Innovation AddictionWhile I was walking across Manhattan this morning I was thinking about potential Halloween costumes for tonight and being a former scientist that left a promising career under, let’s just say non-ideal, circumstances, Walter White came to mind. He was a character I identified with, not in an amoral Crystal Meth lab maker kind of way, but in the addictive business of startups. Let’s face it, startups are the Meth of creative and smart people who want to make a big difference and maybe even get rich doing so. It is so cool to find yourself in the news or being courted by investors and institutions that you forget that you forgot to pay yourself for a quarter – and for most healthcare entrepreneurs with families and bills to pay, that is at least as bad as Meth addiction. So as you contemplate the move from the lab out to market, from being cog of the machinery of modern medicine to being a badass billionaire, consider the price you pay for your addiction.

But if that was the only lesson to take away from the Walter White character, I probably wouldn’t be writing about him today.  Indeed, I want all to be warned of the danger of the startup life and DO NOT step off that cliff unless you are prepared to risk everything you have.  I repeat, DO NOT.  Don’t quit your day job and make sure you set and keep yourself to definite limits of time and expenditure until you have a model, method, or the money that is proven and in the bank.  We have seen far too many careers ruined, divorces, and people broken like Walter White eventually was by the startup life.  I know everyone else in this business emphasizes the upside, but you need to watch out for the downside because it can be pretty bad, as bad as any other addiction.

Okay, so with that warning, let’s talk about what was great about what Mr. White did and how it relates to fixing healthcare.  The current state of the healthcare industry is much like the Meth cooking industry.  It is filled with entrenched interests that want to maintain their territories and even keep feeding us drugs that often treat the symptoms rather than the disease.  More importantly, this limits innovation which makes it so really smart people can’t invent new ways of doing things and cures can’t be found because the same bad medicine is being pushed on the people.  The best modern example of this was Dr. Barry Marshall’s discovery of cause and then a cure for ulcers that disrupted a billion dollar industry and eventually won a Nobel prize for it.  This is happening all the time in myriad ways, but what Walter did different was he made a better product and forged ahead.  He didn’t quit his day job until he was making money.  He got partners that made billions while he made millions and let him take his game to the next level (this is good usually.)  He developed a team that was dedicated and loyal, but not without it’s issues.  Eventually he got funded from people with non aligned interests that stuck him in a basement and eventually hired his staff and tried to kill him.  In the end, due to many mistakes in judgment, he lost what mattered most to him, why he started the whole thing in the first place, his family and eventually (spoiler alert) his life.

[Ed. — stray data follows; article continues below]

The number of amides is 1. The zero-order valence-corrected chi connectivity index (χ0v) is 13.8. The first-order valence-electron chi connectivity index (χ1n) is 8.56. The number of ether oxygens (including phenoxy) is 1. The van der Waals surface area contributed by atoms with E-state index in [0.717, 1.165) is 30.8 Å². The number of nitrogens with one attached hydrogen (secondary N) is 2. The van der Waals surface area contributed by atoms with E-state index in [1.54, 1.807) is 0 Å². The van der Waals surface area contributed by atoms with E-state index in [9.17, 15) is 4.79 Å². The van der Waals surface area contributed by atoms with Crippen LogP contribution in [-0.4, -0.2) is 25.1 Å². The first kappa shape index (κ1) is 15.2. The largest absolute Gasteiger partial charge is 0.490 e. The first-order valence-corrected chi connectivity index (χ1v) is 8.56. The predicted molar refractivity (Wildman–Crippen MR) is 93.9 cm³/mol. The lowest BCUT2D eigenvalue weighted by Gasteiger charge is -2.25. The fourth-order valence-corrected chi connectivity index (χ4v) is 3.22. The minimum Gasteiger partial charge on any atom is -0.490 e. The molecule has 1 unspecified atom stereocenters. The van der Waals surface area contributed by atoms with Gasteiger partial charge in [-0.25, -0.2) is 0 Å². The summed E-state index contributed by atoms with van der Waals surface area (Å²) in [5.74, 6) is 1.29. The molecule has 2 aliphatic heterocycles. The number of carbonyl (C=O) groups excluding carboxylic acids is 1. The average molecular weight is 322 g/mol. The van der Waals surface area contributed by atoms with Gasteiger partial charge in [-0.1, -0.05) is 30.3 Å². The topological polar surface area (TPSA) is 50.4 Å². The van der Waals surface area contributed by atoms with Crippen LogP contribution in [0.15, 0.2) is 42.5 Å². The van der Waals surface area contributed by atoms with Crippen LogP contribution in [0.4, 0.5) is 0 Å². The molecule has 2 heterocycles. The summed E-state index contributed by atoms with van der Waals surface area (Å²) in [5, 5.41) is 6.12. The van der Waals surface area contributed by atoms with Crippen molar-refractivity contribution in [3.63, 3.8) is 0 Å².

Now this is an extreme example and most big companies have an active innovation programs that are amazing, but every startup addict knows all of these things happen to some extent.  Making the right choices makes all the difference and watching Breaking Bad is like watching the consequences of bad decision making over and over again.  His judgment seemed to often be clouded by his anger for decades of not being appreciated for his discoveries that led to the success of his former partners.  Fortunately, most of us are not as amoral or deficient in judgment as Walter White.

Still, over 95% of new ideas used to fail in healthcare.  It is a hard industry to break into and no matter how much passion you have, often it is not enough without a crowd to support you.  We are happy to report that we have improved that statistic vastly for our clients.  Better yet, we have been able to help companies forge partnerships and term sheets that are pretty great for both sides. This is because when you have traction in the marketplace and good advisors and mentors, your risk is reduced and negotiating position is generally much better for both sides of the table.  As a result we have helped over 100 new innovations in healthcare break out, forming over 150 partnerships and raising over 63 million dollars, just in the last two years since we started MedStartr. This has led to better lives not just for millions of patients, but also hundreds of startup addicts like ourselves and thousands of physicians, companies and institutions that have adopted their new ideas.  When you get a crowd behind your idea you break away from the delusional belief structure that can surround you when you have a startup.  The crowdfunding failure is also just as important because it acts like a cold dose of reality and helps entrepreneurs quit a bad habit, or at least to change the plan until people do get behind it and make the magic happen.

No discussion of Breaking Bad would be complete without some periodic table references too. Here is my favorite, recently published by Lisa Suennen (@VentureValkyrie) on TheDoctorWeighsIn blog published by my friend Dr. Pat Salber. Thank you Lisa for including MedStartr.

Happy Halloween everyone!

For companies and individuals with great ideas, please be welcome to reach out to see how we can help your innovation take off.

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